By the North Gate, the wind blows full of sand,
Lonely from the beginning of time until now!
Trees fall, the grass goes yellow with autumn.
I climb the towers and towers
to watch out the barbarous land:
My friend jim recently posted an extended rumination about the combat loss of a CH-47 and the embarked team of Navy SEALs. In this post he uses President Obama's term "sacrifice" to compare the way these men died to the offerings presented to the gods; in this case, the twin gods of War and Hubris that have ruled lately in the East. He asks "How can a nation sacrifice the best that we have to offer in such a blithe manner?" and suggests that these dead men were sacrifices for our national sins of arrogance and foolishness.Now I have no end of respect for jim's opinions on things military. He's been there and done that and got the O.D. T-shirt. He's probably forgotten more about soldiering than I'll ever know.
But in this case, I think he's looking at this as an American and a citizen-soldier, and that's the wrong way to look at this.
Desolate castle, the sky, the wide desert.
There is no wall left to this village.
Bones white with a thousand frosts,
High heaps, covered with trees and grass;
Who brought this to pass?
Who has brought the flaming imperial anger?
Who has brought the army with drums and with kettle-drums?
For most of these guys the Saturday in Wardak Province was just another day at work. They are long-service professionals - imperial troops in all but name - and they are doing what imperial troops have done since Augustus' day; carrying our imperial policy in the far reaches of the imperial frontiers.
This was no army of liberation storming ashore on the beaches of Normandy or Italy, no army of vengeance pouring gasoline into the caves of Iwo Jima and Okinawa. This wasn't even "Lafayette, we are here" or "Remember the Maine". While I'm sure that one or two of the guys who augered in somewhere in the Tangi Valley comforted themselves with the fiction that they were avenging 9/11 I'll bet most of them thought about their mission as imperials have always thought about the mission of civilizing the savages with a rifle.Long, tiring work, typically boring, occasionally terrifying, often fruitless. Pitied and ignored by the civilians safe at home, feared or swindled by the natives nearby, tasked by the uninformed higher-ups to perform everything from the pointless to the dangerous, taking successes wherever and however possible, accepting failures as part of the game.
A gracious spring, turned to blood-ravenous autumn,
A turmoil of wars - men, spread over the middle kingdom,
Three hundred and sixty thousand,
And sorrow, sorrow like rain.
Sorrow to go, and sorrow, sorrow returning,
Desolate, desolate fields,
And no children of warfare upon them,
No longer the men for offence and defence.
And I believe we do them a disservice when we use the language of popular mass wars for what they do and how they die. The President, of course, well, it's his job to drape the charred bits of meat and bone - all that remain after JP-4 and airframe aluminum combine to combust human bodies - in patriotic bunting. He is, after all, both our national mourner and national cheerleader, saying the correct and solemn words over the caskets filled with sand, fanning the fire in the faint hearts to continue the fight that will bring more dead men home to more bereft hearts.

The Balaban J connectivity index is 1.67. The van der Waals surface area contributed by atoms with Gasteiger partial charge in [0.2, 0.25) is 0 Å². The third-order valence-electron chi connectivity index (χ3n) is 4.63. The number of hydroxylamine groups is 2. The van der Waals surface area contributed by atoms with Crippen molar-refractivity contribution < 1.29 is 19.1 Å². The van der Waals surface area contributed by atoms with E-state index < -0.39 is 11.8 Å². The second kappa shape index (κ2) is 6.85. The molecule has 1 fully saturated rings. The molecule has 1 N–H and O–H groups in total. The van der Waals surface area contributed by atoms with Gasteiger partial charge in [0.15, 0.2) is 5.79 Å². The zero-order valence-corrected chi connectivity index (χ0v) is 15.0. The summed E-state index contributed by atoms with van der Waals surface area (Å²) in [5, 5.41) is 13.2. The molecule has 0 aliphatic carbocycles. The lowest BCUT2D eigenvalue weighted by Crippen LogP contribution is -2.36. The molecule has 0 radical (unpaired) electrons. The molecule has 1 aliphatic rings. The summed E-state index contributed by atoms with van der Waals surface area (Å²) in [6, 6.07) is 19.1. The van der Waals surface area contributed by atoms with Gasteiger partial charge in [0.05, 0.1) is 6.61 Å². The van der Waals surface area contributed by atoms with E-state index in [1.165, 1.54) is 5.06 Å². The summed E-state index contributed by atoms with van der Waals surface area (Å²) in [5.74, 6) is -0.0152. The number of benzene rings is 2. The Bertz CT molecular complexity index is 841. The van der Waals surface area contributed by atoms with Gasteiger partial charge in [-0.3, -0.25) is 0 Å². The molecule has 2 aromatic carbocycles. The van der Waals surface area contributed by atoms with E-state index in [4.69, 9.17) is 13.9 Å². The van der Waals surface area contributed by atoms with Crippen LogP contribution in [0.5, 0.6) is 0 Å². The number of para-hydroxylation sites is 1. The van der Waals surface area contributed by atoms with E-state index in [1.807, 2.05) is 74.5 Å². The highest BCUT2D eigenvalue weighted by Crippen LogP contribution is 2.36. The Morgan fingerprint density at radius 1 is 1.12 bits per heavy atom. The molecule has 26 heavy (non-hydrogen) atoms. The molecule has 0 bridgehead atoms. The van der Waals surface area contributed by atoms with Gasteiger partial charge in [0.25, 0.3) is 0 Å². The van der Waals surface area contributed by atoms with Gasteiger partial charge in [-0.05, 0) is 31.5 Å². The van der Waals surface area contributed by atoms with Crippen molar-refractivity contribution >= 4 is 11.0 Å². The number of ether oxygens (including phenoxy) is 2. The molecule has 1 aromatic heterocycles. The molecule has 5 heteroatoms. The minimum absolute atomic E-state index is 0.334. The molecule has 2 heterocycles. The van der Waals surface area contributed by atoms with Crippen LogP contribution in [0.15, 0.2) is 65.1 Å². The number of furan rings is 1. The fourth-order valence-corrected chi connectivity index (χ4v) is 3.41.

But we should be big enough to overlook these public platitudes and see these men for what they are; imperial legionaries of a most unimperial empire, manning the milecastles we build for them with our taxes, our reflexive rage, our incurious sloth, and our ignorance of the world and the people in it.
Those dead men, could they reassemble themselves, could they pull the poncho-liner of whole flesh back on so as not to frighten us with the gibbering horror of their deaths in a rage of fire and metal, might tell us of the people in those far places who killed them and whom they killed, the broken places and the broken tribes within them, whose ferocities and griefs they and we will never understand. They might tell us about the meaningless strobing of parachute flares in the night sky, of little villages with yesterday's bulletholes in walls that Alexander's troops passed by, of walking over the same ground they walked yesterday and finding new death buried by the roadside.
But, then again, they might not.
Because there is no way we in the soft lands and the quiet places could understand what it means to try and defeat the 14th Century with the weapons of the 20th.
Ah, how shall you know the dreary sorrow at the North Gate,
With Rihoku's name forgotten,
And we guardsmen fed to the tigers.
Because they are atop the milecastles, peering out to the barbarous lands, and we are peacefully asleep in the fat lands within the walls. Because they know war and we do not. Because they are not our sacrifices; they are our proxies. Because, although we have never seen a tiger or know what it does...
...we feed them to the tigers.And then go home to our dinners.